Common sense and logic are clearly no longer requirements at colleges and universities if the idea behind this student’s master’s thesis is anything to go by.
Essentially, the student claims scientists are sexist for their observations of nature — observations just about every other human on earth has made over the millennia, too.
Ylva Jonsson, who studied rural development as a master’s student at the Swedish University of Agricultural Sciences, published her criticism of science magazines in the 2017 thesis, “Nature is full of rapists.”
If that title doesn’t give a clear enough idea about where her politics are, Jonsson wrote in the study’s abstract that she analyzed a popular science magazine with “a critical conception of ideology.”
Critical theory is the postmodernist, neo-Marxist idea, often peddled by college professors, that emphasizes critiquing every aspect of society, culture — even science itself — from a sociological framework.
One of the most prominent negative effects of this pervasive ideology is the increasing number of people becoming “transgender” and claiming that biological sex is meaningless.
A similar idea is peddled by Jonsson’s thesis, which suggests that the representation of animals in science magazines legitimizes “the division of human sexes.”
“The result shows that the division of human sexes is made legitimate in Illustrerad Vetenskap (the publication Science Illustrated) by presenting animals as carriers of the ‘natural’ sex roles at the same time as presenting the animals as similar to humans,” Jonsson wrote in her abstract.
She seems to be ignoring that the “division” of human sexes (as well as animal sexes) is actually legitimate.
Women can give birth and nurse a child. Men cannot do those things. These are natural differences and biological fact, present at the birth of every human baby.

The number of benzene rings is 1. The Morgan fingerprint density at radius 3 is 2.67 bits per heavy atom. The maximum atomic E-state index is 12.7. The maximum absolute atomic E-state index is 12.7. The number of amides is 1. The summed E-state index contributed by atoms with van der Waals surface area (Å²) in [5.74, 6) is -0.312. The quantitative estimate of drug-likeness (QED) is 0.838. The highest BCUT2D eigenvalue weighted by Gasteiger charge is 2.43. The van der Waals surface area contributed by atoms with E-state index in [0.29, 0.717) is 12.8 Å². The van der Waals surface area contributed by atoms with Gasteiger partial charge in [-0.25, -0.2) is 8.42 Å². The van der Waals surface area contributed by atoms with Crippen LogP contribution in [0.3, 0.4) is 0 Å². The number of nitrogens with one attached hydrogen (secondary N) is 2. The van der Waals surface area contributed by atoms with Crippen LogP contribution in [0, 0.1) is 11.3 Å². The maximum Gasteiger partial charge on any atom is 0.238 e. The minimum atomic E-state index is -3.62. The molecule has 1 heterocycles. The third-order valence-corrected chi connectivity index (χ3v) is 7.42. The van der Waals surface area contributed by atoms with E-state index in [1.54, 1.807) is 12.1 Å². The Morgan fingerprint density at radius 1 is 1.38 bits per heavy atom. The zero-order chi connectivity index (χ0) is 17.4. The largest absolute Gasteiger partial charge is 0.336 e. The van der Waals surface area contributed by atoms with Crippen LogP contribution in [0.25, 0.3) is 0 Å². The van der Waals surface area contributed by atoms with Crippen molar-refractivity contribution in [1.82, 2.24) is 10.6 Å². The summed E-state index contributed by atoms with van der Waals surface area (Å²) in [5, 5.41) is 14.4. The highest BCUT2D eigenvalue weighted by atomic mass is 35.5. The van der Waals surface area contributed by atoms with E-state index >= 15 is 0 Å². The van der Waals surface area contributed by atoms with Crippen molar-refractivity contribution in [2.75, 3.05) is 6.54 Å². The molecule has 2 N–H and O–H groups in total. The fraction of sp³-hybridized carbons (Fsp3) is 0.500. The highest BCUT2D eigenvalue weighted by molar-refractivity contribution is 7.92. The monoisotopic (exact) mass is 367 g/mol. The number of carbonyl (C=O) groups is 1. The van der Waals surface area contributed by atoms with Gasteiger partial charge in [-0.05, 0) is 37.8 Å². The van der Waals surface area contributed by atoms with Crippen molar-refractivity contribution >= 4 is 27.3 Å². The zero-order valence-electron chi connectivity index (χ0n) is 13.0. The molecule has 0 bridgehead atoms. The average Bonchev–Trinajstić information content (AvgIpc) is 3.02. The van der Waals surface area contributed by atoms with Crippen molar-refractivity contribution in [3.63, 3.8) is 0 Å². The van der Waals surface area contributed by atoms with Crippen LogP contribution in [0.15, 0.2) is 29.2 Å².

However, this seems to be a problem for Jonsson.
Master’s thesis concludes science magazines are sexist because they present female animals as the ones with the main responsibility for nursing offspringhttps://t.co/0VMkHrpgLW pic.twitter.com/tiwzQumg7T
— Yeyo (@RealYeyoZa) November 29, 2018
“Further, the female animals are presented as less willing to participate in sexual activities, less active and less rational then (sic) the males, and with the main responsibility for nursing offspring,” Jonsson wrote.
Jonsson is upset that science magazines are telling the truth that female animals often have role that are quite different from those of the males.
These roles are not made-up social constructs. They stem from real biological differences between males and females, including the ability to nurse offspring.
Fortunately, some social media users have a good deal more common sense than the authors of master’s theses that question the blindingly obvious.
Checkout some of the reactions to Jonsson’s criticisms. The backlash was a blast.
— Claire Lehmann (@clairlemon) December 3, 2018
i like the fact s/he claims that humans are a separate category from other mammals and not subject to the laws of nature… this embarrassing work of fiction is the product of paranoid delusion not an intelligent mind… swedish academia is totally politicised 💩
— RobbieReindeer🎄🇬🇪🇳🇿🦌 (@ropata) December 3, 2018
Biologists are NOT assigning human gender roles to animals. They are NOT personifying them. Instead, they recognize natural and necessary differences in the sexes and draw insight into human behaviors from the animal wild. This thesis has it backwards. Also, men don’t have milk.
— Josh Wilson (@_JStizzle_) December 4, 2018
Fortunately, nature does not read scientific magazines or theses.
— KGroveTX (@kgrovetx) December 3, 2018
“Master’s Thesis”? I’m already triggered by the use of the word “Master”.
— madeofmistake (@madeofmistak3) December 3, 2018
Under postmodernism, reality itself is rejected, as seen in Jonsson’s thesis.
Radical leftists and the higher education institutions that craft their twisted ideology have strayed completely from common sense.
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